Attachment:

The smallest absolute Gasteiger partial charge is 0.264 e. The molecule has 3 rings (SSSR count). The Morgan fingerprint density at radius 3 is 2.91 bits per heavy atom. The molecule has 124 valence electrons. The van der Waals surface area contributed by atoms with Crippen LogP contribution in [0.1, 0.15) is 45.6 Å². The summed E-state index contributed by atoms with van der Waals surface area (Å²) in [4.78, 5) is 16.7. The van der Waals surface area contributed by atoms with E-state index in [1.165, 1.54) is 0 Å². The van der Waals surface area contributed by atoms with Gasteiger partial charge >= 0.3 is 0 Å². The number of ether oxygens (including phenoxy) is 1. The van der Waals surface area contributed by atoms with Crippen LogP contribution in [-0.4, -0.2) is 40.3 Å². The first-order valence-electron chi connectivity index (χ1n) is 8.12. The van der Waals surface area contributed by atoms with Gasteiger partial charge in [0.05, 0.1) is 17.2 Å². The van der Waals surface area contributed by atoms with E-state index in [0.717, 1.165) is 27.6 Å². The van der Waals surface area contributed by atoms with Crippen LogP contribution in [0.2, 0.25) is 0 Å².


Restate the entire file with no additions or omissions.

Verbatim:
The smallest absolute Gasteiger partial charge is 0.264 e. The molecule has 3 rings (SSSR count). The Morgan fingerprint density at radius 3 is 2.91 bits per heavy atom. The molecule has 124 valence electrons. The van der Waals surface area contributed by atoms with Crippen LogP contribution in [0.1, 0.15) is 45.6 Å². The summed E-state index contributed by atoms with van der Waals surface area (Å²) in [4.78, 5) is 16.7. The van der Waals surface area contributed by atoms with E-state index in [1.165, 1.54) is 0 Å². The van der Waals surface area contributed by atoms with Gasteiger partial charge >= 0.3 is 0 Å². The number of ether oxygens (including phenoxy) is 1. The van der Waals surface area contributed by atoms with Crippen LogP contribution in [-0.4, -0.2) is 40.3 Å². The first-order valence-electron chi connectivity index (χ1n) is 8.12. The van der Waals surface area contributed by atoms with Gasteiger partial charge in [0.05, 0.1) is 17.2 Å². The van der Waals surface area contributed by atoms with E-state index in [0.717, 1.165) is 27.6 Å². The van der Waals surface area contributed by atoms with Crippen LogP contribution in [0.2, 0.25) is 0 Å².